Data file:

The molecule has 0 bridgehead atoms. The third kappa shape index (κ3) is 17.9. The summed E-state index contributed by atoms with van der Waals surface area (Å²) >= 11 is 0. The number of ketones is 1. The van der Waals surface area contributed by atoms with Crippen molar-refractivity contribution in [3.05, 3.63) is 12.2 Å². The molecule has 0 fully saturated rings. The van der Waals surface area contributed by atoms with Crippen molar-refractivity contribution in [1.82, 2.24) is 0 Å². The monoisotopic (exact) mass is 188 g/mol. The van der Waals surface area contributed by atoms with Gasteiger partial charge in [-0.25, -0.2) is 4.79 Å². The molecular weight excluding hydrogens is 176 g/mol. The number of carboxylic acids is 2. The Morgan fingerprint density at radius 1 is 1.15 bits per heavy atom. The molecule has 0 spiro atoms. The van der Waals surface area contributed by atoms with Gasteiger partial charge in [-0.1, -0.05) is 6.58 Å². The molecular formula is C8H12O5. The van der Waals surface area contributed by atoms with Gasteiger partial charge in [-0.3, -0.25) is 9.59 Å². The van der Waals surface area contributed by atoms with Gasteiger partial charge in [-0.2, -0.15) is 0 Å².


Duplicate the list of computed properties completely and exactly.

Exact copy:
The molecule has 0 bridgehead atoms. The third kappa shape index (κ3) is 17.9. The summed E-state index contributed by atoms with van der Waals surface area (Å²) >= 11 is 0. The number of ketones is 1. The van der Waals surface area contributed by atoms with Crippen molar-refractivity contribution in [3.05, 3.63) is 12.2 Å². The molecule has 0 fully saturated rings. The van der Waals surface area contributed by atoms with Crippen molar-refractivity contribution in [1.82, 2.24) is 0 Å². The monoisotopic (exact) mass is 188 g/mol. The van der Waals surface area contributed by atoms with Gasteiger partial charge in [-0.25, -0.2) is 4.79 Å². The molecular weight excluding hydrogens is 176 g/mol. The number of carboxylic acids is 2. The Morgan fingerprint density at radius 1 is 1.15 bits per heavy atom. The molecule has 0 spiro atoms. The van der Waals surface area contributed by atoms with Gasteiger partial charge in [-0.1, -0.05) is 6.58 Å². The molecular formula is C8H12O5. The van der Waals surface area contributed by atoms with Gasteiger partial charge in [-0.3, -0.25) is 9.59 Å². The van der Waals surface area contributed by atoms with Gasteiger partial charge in [-0.2, -0.15) is 0 Å².